Since it launched four years ago, Quartz has been seen by many publishers in the industry as a constant innovator, as the digital native outlet is regularly expanding and developing new products to keep up with how people are consuming its journalism.
Some of Quartz's recent product launches have included the much talked about mobile app that texts you the news with haikus and emojis as if you were chatting to a friend; Atlas, a platform for creating and hosting charts that includes access to the company's open-source data visualisation tool, Chartbuilder; and Quartz Index, an interactive dashboard that keeps track of the moves and shakes in the global economy.
One other way Quartz is trying to "push the boundaries" of its work is through its special projects. More often than not, these are interactive stories created a few times a year through collaboration between the organisation's journalists, designers, developers and marketing staff, and they are more comprehensive than a daily story.
By the end of 2016, Quartz is aiming to complete and publish four special projects. The most recent one, Power Moves, was published earlier this week, and looks at how business deals and negotiations are conducted in various settings.
These are definitely issues that are in the news or that we think our audience cares about, but because the development and design can take a while, we wouldn't do something that has a short shelf lifeLauren Brown, Quartz
Lauren Brown, special projects editor at Quartz, is one of three people who acts as an editorial liaison between the different teams in the company, shaping the projects and communicating the editorial strategy to marketing and sales.
"Special projects are definitely editorially driven and journalistically ambitious," Brown told Journalism.co.uk.
"These are definitely issues that are in the news or that we think our audience cares about, but because the development and design can take a while, we wouldn't do something that has a short shelf life."
And because Quartz is also treating its special projects as a potential source for additional revenue by selling sponsorship around them, part of the lengthy duration is due to the sales cycle but also to how long it takes to commission the pieces, and to design and develop an initiative of this kind.
"What qualifies as a special project is something that has a concept with it, aside from a single daily story that we might publish.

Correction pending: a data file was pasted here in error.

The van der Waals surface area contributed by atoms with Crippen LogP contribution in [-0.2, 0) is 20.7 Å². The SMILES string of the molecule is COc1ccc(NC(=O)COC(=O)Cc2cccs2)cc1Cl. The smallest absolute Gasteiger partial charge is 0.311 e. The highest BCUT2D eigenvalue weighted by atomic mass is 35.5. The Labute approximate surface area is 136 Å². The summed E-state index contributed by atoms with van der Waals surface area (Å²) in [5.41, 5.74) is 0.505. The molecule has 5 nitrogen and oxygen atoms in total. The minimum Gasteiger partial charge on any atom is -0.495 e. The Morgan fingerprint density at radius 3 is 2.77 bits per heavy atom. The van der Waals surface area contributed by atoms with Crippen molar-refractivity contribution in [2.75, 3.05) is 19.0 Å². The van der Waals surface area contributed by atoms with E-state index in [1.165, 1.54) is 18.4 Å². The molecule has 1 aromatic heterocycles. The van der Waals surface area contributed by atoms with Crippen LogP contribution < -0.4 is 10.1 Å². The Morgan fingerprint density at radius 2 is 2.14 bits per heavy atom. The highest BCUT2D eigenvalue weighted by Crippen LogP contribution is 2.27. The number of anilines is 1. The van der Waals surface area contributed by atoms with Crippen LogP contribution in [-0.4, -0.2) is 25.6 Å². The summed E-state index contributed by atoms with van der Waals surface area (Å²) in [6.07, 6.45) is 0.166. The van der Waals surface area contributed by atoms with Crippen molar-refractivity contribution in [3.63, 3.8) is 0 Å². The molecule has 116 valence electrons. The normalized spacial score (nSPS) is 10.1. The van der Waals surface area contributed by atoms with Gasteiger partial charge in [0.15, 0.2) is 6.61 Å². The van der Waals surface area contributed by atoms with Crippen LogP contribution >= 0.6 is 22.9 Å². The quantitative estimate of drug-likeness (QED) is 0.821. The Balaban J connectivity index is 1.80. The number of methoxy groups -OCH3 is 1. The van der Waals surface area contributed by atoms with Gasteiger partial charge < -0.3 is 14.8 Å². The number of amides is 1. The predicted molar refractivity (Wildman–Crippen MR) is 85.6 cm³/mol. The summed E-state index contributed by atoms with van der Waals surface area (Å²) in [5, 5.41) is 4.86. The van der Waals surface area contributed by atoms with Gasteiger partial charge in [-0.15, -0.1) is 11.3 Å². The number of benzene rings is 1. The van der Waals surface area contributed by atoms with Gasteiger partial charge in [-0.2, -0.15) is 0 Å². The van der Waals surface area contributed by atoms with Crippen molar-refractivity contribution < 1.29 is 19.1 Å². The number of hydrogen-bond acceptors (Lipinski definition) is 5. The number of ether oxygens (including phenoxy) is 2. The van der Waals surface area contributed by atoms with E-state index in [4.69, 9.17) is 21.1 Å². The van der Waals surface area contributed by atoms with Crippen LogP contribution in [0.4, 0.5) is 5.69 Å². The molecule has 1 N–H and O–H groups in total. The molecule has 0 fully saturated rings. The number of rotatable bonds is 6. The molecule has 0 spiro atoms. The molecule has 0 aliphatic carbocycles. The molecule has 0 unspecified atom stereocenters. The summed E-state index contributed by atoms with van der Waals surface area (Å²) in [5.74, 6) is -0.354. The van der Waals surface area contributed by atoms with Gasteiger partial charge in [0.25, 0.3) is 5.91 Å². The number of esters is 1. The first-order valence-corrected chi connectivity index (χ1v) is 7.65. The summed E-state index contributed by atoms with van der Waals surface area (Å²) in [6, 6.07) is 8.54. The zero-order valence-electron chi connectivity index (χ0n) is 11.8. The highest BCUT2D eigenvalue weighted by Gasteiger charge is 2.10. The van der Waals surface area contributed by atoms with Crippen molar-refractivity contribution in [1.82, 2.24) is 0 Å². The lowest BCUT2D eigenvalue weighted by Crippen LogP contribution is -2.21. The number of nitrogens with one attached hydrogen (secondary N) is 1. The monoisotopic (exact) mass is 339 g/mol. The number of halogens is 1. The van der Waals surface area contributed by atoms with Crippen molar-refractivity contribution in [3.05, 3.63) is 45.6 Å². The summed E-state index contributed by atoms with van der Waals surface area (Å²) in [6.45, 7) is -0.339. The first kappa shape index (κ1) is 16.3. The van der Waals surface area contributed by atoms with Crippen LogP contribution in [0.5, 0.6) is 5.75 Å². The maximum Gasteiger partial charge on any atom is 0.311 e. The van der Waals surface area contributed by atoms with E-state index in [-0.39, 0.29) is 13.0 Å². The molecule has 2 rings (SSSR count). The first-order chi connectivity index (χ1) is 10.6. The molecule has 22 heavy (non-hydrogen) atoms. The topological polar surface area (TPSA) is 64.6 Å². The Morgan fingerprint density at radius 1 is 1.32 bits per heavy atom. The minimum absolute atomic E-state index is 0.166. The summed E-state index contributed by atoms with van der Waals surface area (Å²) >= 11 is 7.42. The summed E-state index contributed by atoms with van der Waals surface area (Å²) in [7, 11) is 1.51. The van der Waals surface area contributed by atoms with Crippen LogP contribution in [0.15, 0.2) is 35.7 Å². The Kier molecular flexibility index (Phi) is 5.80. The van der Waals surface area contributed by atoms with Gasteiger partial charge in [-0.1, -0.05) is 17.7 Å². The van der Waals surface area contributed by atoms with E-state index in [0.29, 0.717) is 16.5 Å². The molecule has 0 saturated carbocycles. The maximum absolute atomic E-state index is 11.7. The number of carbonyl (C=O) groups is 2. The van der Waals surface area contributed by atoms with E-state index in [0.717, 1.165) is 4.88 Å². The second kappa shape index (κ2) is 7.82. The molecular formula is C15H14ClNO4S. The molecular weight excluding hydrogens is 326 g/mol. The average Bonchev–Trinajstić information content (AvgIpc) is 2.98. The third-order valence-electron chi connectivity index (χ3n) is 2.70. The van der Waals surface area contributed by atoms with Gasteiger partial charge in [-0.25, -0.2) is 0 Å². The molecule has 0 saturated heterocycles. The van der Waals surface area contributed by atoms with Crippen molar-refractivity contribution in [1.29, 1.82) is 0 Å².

"There is a design treatment that is varied, so we might be testing out some illustration styles, some photography or just a new layout like the Quartz Index, which is different than the typical story pages and formatting and also takes more development work.
"[Special projects] are typically categorised by the ambition, the concept, the look and feel and the development work behind them."
The idea behind Power Moves came after one of Quartz's reporters, Akshat Rathi, wrote a story after the Paris climate talks about the so-called "indaba", an African negotiation tactic to help people reach a consensus. Brown and Caitlin Hu, deputy news editor, then had the idea of looking at other non-traditional management forms of negotiation and deal-making and build a project around that.
After they came up with the concept and reached out to various reporters at Quartz for story ideas, they worked with an in-house designer and an illustrator to produce the animated gifs and the visuals for the different stories included. The project then went on to the developers, who built the landing page, and marketing, who tried to sell sponsorship for Power Moves, now sponsored by TriNet.
Our whole strategy at Quartz is that our distribution strategy is a social strategy – good stories will find their readers through social mediaLauren Brown, Quartz
Quartz's special projects are promoted on social platforms in the same way as regular stories, Brown said, although in the future there may be an option to expand by organising events that tie in with the launch of a project.
"The thing about special projects is they look and feel different, and they're a bit unique in the unifying concept or principle, but at the end of the day, a good story is still a good story.
"Our whole strategy at Quartz is that our distribution strategy is a social strategy – good stories will find their readers through social media."
For 2016, Quartz set out to do four special projects, which are "journalism we wanted to pursue regardless of whether or not they are sold".
The next one in the series will launch in the autumn, looking at how different companies are innovating.
Next year, Quartz is aiming to complete six projects, and Brown is in the process of transitioning to managing special projects full time.
"We say that Quartz is a place for people who are excited about change and since we launched, we've always tried to keep innovating and keep testing what we do.
"This is just another way to be an incubator for innovation inside the newsroom and try out different ways of telling good stories," said Brown.
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